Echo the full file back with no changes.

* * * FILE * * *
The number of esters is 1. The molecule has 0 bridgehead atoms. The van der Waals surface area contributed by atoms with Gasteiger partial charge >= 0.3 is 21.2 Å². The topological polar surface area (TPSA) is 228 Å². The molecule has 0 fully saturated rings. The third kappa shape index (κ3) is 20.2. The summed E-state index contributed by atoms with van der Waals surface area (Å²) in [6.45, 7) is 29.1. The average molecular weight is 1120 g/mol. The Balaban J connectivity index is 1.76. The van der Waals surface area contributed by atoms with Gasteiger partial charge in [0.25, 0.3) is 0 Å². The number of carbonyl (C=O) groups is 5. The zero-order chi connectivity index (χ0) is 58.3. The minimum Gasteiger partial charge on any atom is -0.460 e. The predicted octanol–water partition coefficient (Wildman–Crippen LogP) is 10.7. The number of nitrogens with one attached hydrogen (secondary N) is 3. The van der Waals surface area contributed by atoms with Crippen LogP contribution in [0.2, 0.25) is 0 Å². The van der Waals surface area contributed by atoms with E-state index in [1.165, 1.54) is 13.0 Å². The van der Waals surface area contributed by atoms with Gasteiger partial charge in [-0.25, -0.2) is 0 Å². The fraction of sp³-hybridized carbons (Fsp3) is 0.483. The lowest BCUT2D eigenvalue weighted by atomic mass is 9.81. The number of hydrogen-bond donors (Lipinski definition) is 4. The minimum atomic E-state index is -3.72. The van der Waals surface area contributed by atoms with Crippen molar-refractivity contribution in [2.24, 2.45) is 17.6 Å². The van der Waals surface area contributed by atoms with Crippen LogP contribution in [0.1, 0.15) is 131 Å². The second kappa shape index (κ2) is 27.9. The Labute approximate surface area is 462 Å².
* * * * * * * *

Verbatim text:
The number of esters is 1. The molecule has 0 bridgehead atoms. The van der Waals surface area contributed by atoms with Gasteiger partial charge >= 0.3 is 21.2 Å². The topological polar surface area (TPSA) is 228 Å². The molecule has 0 fully saturated rings. The third kappa shape index (κ3) is 20.2. The summed E-state index contributed by atoms with van der Waals surface area (Å²) in [6.45, 7) is 29.1. The average molecular weight is 1120 g/mol. The Balaban J connectivity index is 1.76. The van der Waals surface area contributed by atoms with Gasteiger partial charge in [0.25, 0.3) is 0 Å². The number of carbonyl (C=O) groups is 5. The zero-order chi connectivity index (χ0) is 58.3. The minimum Gasteiger partial charge on any atom is -0.460 e. The predicted octanol–water partition coefficient (Wildman–Crippen LogP) is 10.7. The number of nitrogens with one attached hydrogen (secondary N) is 3. The van der Waals surface area contributed by atoms with Crippen LogP contribution in [0.2, 0.25) is 0 Å². The van der Waals surface area contributed by atoms with E-state index in [1.165, 1.54) is 13.0 Å². The van der Waals surface area contributed by atoms with Gasteiger partial charge in [-0.25, -0.2) is 0 Å². The fraction of sp³-hybridized carbons (Fsp3) is 0.483. The lowest BCUT2D eigenvalue weighted by atomic mass is 9.81. The number of hydrogen-bond donors (Lipinski definition) is 4. The minimum atomic E-state index is -3.72. The van der Waals surface area contributed by atoms with Crippen molar-refractivity contribution in [2.24, 2.45) is 17.6 Å². The van der Waals surface area contributed by atoms with Crippen LogP contribution in [0.1, 0.15) is 131 Å². The second kappa shape index (κ2) is 27.9. The Labute approximate surface area is 462 Å².